George Fiske, photographer, was the “Big Chief Rain-in-the-Face” of the early Yosemite illustrators. His whole life was marked by a series of tragedies and ended with one. Fiske’s troubles began 22 years after October 22, 1835 when he was born and 3000 miles from Amherst, New Hampshire where he was raised as a farm boy. He had moved to California and taken a job as a banking clerk for his brother’s company. The company was located in the same building where Charles Leander Weed, one of the first to photograph Yosemite, managed a photography studio. Within six years, George had learned photography and was working as an assistant to well known photographer Carleton E Watkins and later, Eadweard Muybridge. Then his luck started going down hill. In just one year, George lost is Mother, Father and brother, James. The following year, he married Elmira F Morrill (“Myra”) and returned to work with Watkins, who immediately went bankrupt. He worked on his own in San Francisco for a while then, in 1879, relocated to Yosemite Valley where he set up shop as the first permanent photographer to reside in the park.
Fiske became close friends with Galen Clark, who was Yosemite Park’s first Superintendent. Some reports say they even grew up together in New Hampshire, a few miles apart. That is certainly not true. But, they were friends at Yosemite. Fiske was the photographer of choice to illustrate Clark’s books.
Tragedy was never far from Fiske’s door step as his wife passed away of cancer after 22 years of marriage. He married Carrie Paull in 1897 after meeting her in the Valley while she vacationed there. In 1904 his home and studio burnt down, costing him two cameras, some lenses, most of his negatives and plates and a large number of his prints. His friend, Galen Clark, past away in 1910 and his second wife died in 1917. Finally, after being diagnosed with a brain tumor, suffering sever headaches, life had just dealt him too many blows. On October 21, 1918, one day before his 83rd birthday, George Fiske took his own life. George is buried in the Yosemite Cemetery. His second wife, Carrie, is buried next him on the right and his friend, Galen Clark, is buried on the other side, to the left.
Even in death, life mocked Fiske. By this time, Ansel Adams, the fledgling photographer, was working in the park and had suggested that the attic of a saw mill was not the best place to store the negatives of such a prominent photographer. It would be better, he said, to have them relocated to the basement of the Yosemite Museum. His advice was not heeded and in 1943 Adam’s concern was manifested when the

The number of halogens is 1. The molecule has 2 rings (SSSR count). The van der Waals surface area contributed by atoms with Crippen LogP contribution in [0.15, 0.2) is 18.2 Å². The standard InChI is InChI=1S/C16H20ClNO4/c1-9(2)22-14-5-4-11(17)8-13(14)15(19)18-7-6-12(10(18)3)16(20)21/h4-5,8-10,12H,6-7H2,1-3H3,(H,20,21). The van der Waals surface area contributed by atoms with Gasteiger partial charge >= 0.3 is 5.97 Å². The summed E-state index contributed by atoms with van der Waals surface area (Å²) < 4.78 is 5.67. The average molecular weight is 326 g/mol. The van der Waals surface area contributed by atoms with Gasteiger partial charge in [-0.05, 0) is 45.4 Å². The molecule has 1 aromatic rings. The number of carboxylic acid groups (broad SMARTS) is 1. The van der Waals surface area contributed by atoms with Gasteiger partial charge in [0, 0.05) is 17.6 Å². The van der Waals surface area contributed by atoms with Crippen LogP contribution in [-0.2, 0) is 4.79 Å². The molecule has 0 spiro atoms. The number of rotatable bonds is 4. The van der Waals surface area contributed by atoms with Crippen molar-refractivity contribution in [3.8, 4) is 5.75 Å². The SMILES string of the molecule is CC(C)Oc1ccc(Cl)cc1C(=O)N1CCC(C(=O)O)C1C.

remainder of Fiske’s glass plate negatives and those of noted photographer JT Boysen were destroyed in a fire when the saw mill burnt down.
I hesitate to use images where there may be copyright issues, so I have provided links to the images I think are significant. On line images:
Galen Clark Standing on Ledge at Glacier Point This image was taken of his friend, Galen Clark. It makes me wonder who was the better friend. Galen, for walking
out on the ledge IN THE SNOW, or Fiske for levitating about 3000 feet above the valley floor to take the picture!!!?
Big Tree Room Barnard’s Hotel, Yosemite. This room, originally built by John Muir for James Hutchings at Hutchings House, was run by J.K. Barnard at the time Fiske took this photograph in 1884.Though the Hotel was been torn down (in 1941), the tree, or what’s left of the tree, still remains standing.
Ansel Adams said that he admired the photography of George Fiske more than the other, early photographers saying, “…he had the better eye….” In this untitled image you can see why. This view of Half Dome and North Dome was taken from a vantage point not often seen.
 Some biographies have Clark born in Shipton Canada (just east of Montreal), which is a bit of a jaunt from Amerst, New Hampshire were Fiske was born. However, other sources have Clark born in Dublin, New Hampshire which is, in fact, just a few miles away. However, there is no way they knew each other as children no matter how far apart they were born or lived as Clark was 21 years older than Fiske.
 Adams had once commented that of the early photographers, he admired the work of Fiske the best. He had said, “…he had the better eye…”